A brief history of Boxing Day
It's a day we now associate with sales shopping and the enjoyment of Christmas dinner leftovers. But what is Boxing Day, and how was it historically celebrated? We asked Mark Connelly, professor of modern British history at the University of Kent
What is Boxing Day?
Boxing Day is also known as St Stephen's Day – Stephen was the first Christian martyr, stoned to death in c34 AD.
Being a saint’s day, it has charitable associations. Charitable boxes – collections of money – would have been given out at the church door to the needy.
While the wider significance of St Stephen’s Day collapsed in Europe, it held on in Protestant England. “It is an Anglo-Saxon thing,” says Connelly. “As England made more and more of Christmas, it began to concentrate its rituals onto just a few days. This was happening by the 18th century.
“The English came to believe that they owned Christmas – perhaps in partnership with other ‘Teutonic/Nordic’ peoples. This was a bit of an over-exaggeration as, of course, there are plenty of southern European Christmas traditions.
“The Church of England had gotten rid of so many days. The charitable efforts that, under the Catholic calendar, would have been scattered, became tied to the one day.”
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By the late 18th century or early 19th century, Boxing Day became a day of outdoor activity.
While Christmas Day was about being at home with your family, Boxing Day was a time to get outside, to get away from the home. “People can only be cooped up for so long!” says Connelly. “There’s always been a need to exorcise – and exercise – all of that.”
In the 18th century, Boxing Day became a day for aristocratic sports – hunting, horseracing, and shooting. By the 19th century, as a result of urbanisation, it was about professional football.
As British society, particularly English society, became marked by large industrial cities, distinctive working-class leisure pursuits evolved. With Boxing Day already associated with pleasurable, outdoor activities, it was soon adopted as a key date in the professional soccer calendar.
When did the charitable side of Boxing Day end?
By the early 19th century, charitable aims became more focused around Christmas Eve and Christmas Day, “but it was a very slow petering out,” says Connelly. “There was a debate about whether inmates should get beer and beef on Christmas Day, for example. Whether they got this depended upon the attitude of local guardians.
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“And by this point, there were enough poor people to be thought of as an entity. Provision for the poor turned into a local government issue, as opposed to something individuals organised.”
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When did Boxing Day originate?
Boxing Day emerged quite quickly after the establishment of Christmas, says Connelly. The very early church took no notice of Christmas – it wasn’t until the turn of the first millennia that the church started to ‘push’ Christmas.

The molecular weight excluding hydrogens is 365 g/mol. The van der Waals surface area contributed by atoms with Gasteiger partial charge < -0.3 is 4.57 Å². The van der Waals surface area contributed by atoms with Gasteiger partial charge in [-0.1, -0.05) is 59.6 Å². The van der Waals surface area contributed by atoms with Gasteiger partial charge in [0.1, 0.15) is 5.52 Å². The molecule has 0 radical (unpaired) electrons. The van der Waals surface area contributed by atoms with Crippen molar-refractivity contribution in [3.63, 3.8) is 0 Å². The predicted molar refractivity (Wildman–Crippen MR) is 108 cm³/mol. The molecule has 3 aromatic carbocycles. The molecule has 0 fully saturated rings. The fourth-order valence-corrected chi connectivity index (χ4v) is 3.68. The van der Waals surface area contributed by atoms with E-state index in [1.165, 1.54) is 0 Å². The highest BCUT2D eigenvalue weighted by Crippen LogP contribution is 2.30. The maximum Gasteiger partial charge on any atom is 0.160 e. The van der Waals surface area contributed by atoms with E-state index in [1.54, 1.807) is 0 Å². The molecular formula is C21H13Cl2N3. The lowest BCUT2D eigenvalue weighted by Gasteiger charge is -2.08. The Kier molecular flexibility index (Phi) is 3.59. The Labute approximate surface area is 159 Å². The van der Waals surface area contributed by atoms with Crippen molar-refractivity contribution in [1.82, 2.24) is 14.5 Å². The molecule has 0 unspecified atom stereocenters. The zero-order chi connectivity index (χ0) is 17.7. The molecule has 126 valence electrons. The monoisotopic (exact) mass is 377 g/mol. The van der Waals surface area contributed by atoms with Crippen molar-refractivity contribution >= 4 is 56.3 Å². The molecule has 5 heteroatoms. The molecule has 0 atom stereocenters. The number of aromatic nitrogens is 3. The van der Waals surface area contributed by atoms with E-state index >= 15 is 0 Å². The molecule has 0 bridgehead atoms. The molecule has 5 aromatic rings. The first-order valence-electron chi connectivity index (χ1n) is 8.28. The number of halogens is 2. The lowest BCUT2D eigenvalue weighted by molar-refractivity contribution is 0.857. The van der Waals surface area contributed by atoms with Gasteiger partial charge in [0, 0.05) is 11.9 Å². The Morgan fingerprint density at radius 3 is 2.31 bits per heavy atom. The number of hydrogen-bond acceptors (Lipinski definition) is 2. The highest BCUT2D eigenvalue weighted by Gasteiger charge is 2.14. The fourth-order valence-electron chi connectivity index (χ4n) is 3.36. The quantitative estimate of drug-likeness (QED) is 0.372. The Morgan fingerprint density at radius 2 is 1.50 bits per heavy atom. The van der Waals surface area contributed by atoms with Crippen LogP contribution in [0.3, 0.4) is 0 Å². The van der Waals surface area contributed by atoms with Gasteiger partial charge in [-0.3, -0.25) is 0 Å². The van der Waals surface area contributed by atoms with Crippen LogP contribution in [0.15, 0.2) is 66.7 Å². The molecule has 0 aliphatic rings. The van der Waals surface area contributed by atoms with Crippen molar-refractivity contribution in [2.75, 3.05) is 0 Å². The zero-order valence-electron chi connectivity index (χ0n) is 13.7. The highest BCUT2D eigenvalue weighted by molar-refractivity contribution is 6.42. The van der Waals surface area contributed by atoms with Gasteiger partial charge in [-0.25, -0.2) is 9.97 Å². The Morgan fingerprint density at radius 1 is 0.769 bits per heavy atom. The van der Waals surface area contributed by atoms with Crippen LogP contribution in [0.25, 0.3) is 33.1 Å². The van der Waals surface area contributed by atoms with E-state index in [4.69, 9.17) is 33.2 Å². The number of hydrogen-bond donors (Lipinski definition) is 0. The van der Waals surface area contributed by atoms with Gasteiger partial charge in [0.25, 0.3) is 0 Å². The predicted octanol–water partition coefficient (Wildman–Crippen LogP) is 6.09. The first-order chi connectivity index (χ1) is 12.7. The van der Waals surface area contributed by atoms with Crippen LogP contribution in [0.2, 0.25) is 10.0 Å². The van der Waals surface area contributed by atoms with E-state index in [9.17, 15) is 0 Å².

“It was a way to make sure converts stayed on board – the early church knew it could not stamp out all the winter festivals, so it decided to ‘Christianise’ them,” he explains. “So a whole series of pre-existing European mid-winter ceremonies were white-washed with Christianity. Boxing Day came quickly after.
“Christmas feast days were chipped away at – largely because of Protestantism and the development of the British economy. A more urbanised, factory-oriented economy meant that the machines and methods of production just had to be kept going.
“It was completely unlike the rhythms of the rural world which, until then, had dominated, and which allowed for more punctuation marks in the course of the year – so you ended up having to peg festivities on fewer days.”
Historically, has Boxing Day been celebrated differently in other parts of the world?
England, Wales, Australia and New Zealand are distinctive in making quite a ‘thing’ of Boxing Day, with outdoor events such as picnics, horse shows, rides and walks, says Connelly.
How did Boxing Day become a bank holiday?
The 26th of December became additional bank holiday in 1974, but in fact it had been a de facto day off for many years, Connelly explains. “This is partly because football made such a big ‘thing’ of Boxing Day that many people took time off anyway, and gradually during the course of the 20th century more and more employers realised that business would generally slow during this period and so, in effect, turned a blind eye to people taking the time off. Taking the 26th off then became a custom in its own right.”
Boxing Day today tends to be associated with shopping. When did this trend emerge?
It began in the late 1990s, when the John Major government amended Sunday trading laws.
“When you open the door to trading on a Sunday, changing the spirit of when it is morally ‘right’ to shop, you open up the possibility of trading on festival days,” says Connelly.
This article was first published by HistoryExtra in December 2013